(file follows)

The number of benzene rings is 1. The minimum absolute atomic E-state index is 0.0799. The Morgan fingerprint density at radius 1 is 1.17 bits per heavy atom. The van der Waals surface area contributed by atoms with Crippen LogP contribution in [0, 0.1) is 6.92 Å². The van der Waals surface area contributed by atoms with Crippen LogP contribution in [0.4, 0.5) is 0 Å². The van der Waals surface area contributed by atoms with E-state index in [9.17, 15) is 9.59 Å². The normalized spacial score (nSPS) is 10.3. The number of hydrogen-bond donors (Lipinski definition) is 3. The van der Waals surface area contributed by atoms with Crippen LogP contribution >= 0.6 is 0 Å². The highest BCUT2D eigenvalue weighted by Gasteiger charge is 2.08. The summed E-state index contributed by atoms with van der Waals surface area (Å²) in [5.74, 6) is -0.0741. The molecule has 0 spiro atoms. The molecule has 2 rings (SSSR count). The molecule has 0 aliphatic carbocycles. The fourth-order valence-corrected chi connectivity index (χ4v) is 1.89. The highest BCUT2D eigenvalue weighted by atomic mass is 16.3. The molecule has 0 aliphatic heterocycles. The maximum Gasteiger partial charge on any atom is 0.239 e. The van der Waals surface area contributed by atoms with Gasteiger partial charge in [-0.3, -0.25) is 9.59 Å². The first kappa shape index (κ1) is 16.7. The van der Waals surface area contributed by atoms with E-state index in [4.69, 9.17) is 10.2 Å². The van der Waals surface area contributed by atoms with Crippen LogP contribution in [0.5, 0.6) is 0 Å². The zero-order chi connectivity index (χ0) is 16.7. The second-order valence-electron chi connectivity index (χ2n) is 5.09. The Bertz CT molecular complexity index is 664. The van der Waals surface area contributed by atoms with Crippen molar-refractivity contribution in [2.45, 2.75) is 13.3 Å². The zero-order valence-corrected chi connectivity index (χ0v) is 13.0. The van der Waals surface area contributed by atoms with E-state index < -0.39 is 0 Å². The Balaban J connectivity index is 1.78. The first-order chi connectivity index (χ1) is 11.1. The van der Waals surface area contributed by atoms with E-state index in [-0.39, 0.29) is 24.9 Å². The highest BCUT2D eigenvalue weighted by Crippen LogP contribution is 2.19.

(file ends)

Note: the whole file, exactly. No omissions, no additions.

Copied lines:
The number of benzene rings is 1. The minimum absolute atomic E-state index is 0.0799. The Morgan fingerprint density at radius 1 is 1.17 bits per heavy atom. The van der Waals surface area contributed by atoms with Crippen LogP contribution in [0, 0.1) is 6.92 Å². The van der Waals surface area contributed by atoms with Crippen LogP contribution in [0.4, 0.5) is 0 Å². The van der Waals surface area contributed by atoms with E-state index in [9.17, 15) is 9.59 Å². The normalized spacial score (nSPS) is 10.3. The number of hydrogen-bond donors (Lipinski definition) is 3. The van der Waals surface area contributed by atoms with Crippen LogP contribution >= 0.6 is 0 Å². The highest BCUT2D eigenvalue weighted by Gasteiger charge is 2.08. The summed E-state index contributed by atoms with van der Waals surface area (Å²) in [5.74, 6) is -0.0741. The molecule has 0 spiro atoms. The molecule has 2 rings (SSSR count). The molecule has 0 aliphatic carbocycles. The fourth-order valence-corrected chi connectivity index (χ4v) is 1.89. The highest BCUT2D eigenvalue weighted by atomic mass is 16.3. The molecule has 0 aliphatic heterocycles. The maximum Gasteiger partial charge on any atom is 0.239 e. The van der Waals surface area contributed by atoms with Gasteiger partial charge in [-0.3, -0.25) is 9.59 Å². The first kappa shape index (κ1) is 16.7. The van der Waals surface area contributed by atoms with E-state index in [4.69, 9.17) is 10.2 Å². The van der Waals surface area contributed by atoms with Crippen LogP contribution in [0.5, 0.6) is 0 Å². The zero-order chi connectivity index (χ0) is 16.7. The second-order valence-electron chi connectivity index (χ2n) is 5.09. The Bertz CT molecular complexity index is 664. The van der Waals surface area contributed by atoms with Crippen molar-refractivity contribution in [2.45, 2.75) is 13.3 Å². The zero-order valence-corrected chi connectivity index (χ0v) is 13.0. The van der Waals surface area contributed by atoms with E-state index < -0.39 is 0 Å². The Balaban J connectivity index is 1.78. The first-order chi connectivity index (χ1) is 11.1. The van der Waals surface area contributed by atoms with E-state index in [-0.39, 0.29) is 24.9 Å². The highest BCUT2D eigenvalue weighted by Crippen LogP contribution is 2.19.